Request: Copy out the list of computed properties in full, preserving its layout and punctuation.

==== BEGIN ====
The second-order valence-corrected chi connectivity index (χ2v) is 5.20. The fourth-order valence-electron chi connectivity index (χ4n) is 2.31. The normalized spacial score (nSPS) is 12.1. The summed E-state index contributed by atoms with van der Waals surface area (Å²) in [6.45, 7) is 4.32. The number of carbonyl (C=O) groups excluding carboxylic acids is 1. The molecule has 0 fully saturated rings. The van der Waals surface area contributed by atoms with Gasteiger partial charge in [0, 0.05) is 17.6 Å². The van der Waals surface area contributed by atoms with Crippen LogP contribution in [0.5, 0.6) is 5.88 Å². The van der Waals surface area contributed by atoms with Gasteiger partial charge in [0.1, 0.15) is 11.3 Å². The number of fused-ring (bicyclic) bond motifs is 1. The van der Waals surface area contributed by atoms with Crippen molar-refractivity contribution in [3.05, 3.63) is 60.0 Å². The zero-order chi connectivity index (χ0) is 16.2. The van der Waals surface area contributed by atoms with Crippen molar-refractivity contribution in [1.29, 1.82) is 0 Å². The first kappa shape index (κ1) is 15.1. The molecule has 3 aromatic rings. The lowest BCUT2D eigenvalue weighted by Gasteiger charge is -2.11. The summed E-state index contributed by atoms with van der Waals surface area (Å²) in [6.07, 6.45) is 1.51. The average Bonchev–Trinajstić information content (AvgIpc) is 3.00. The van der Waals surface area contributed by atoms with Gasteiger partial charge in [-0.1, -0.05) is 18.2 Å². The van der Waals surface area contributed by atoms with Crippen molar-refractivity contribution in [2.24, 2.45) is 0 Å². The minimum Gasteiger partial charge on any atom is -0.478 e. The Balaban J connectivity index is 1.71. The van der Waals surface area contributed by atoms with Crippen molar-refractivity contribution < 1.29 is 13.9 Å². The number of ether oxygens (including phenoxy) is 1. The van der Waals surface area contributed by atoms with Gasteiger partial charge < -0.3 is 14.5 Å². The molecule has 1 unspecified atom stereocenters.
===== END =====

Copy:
The second-order valence-corrected chi connectivity index (χ2v) is 5.20. The fourth-order valence-electron chi connectivity index (χ4n) is 2.31. The normalized spacial score (nSPS) is 12.1. The summed E-state index contributed by atoms with van der Waals surface area (Å²) in [6.45, 7) is 4.32. The number of carbonyl (C=O) groups excluding carboxylic acids is 1. The molecule has 0 fully saturated rings. The van der Waals surface area contributed by atoms with Gasteiger partial charge in [0, 0.05) is 17.6 Å². The van der Waals surface area contributed by atoms with Crippen LogP contribution in [0.5, 0.6) is 5.88 Å². The van der Waals surface area contributed by atoms with Gasteiger partial charge in [0.1, 0.15) is 11.3 Å². The number of fused-ring (bicyclic) bond motifs is 1. The van der Waals surface area contributed by atoms with Crippen molar-refractivity contribution in [3.05, 3.63) is 60.0 Å². The zero-order chi connectivity index (χ0) is 16.2. The van der Waals surface area contributed by atoms with Crippen molar-refractivity contribution in [1.29, 1.82) is 0 Å². The first kappa shape index (κ1) is 15.1. The molecule has 3 aromatic rings. The lowest BCUT2D eigenvalue weighted by Gasteiger charge is -2.11. The summed E-state index contributed by atoms with van der Waals surface area (Å²) in [6.07, 6.45) is 1.51. The average Bonchev–Trinajstić information content (AvgIpc) is 3.00. The van der Waals surface area contributed by atoms with Gasteiger partial charge in [-0.1, -0.05) is 18.2 Å². The van der Waals surface area contributed by atoms with Crippen molar-refractivity contribution in [2.24, 2.45) is 0 Å². The minimum Gasteiger partial charge on any atom is -0.478 e. The Balaban J connectivity index is 1.71. The van der Waals surface area contributed by atoms with Crippen molar-refractivity contribution < 1.29 is 13.9 Å². The number of ether oxygens (including phenoxy) is 1. The van der Waals surface area contributed by atoms with Gasteiger partial charge < -0.3 is 14.5 Å². The molecule has 1 unspecified atom stereocenters.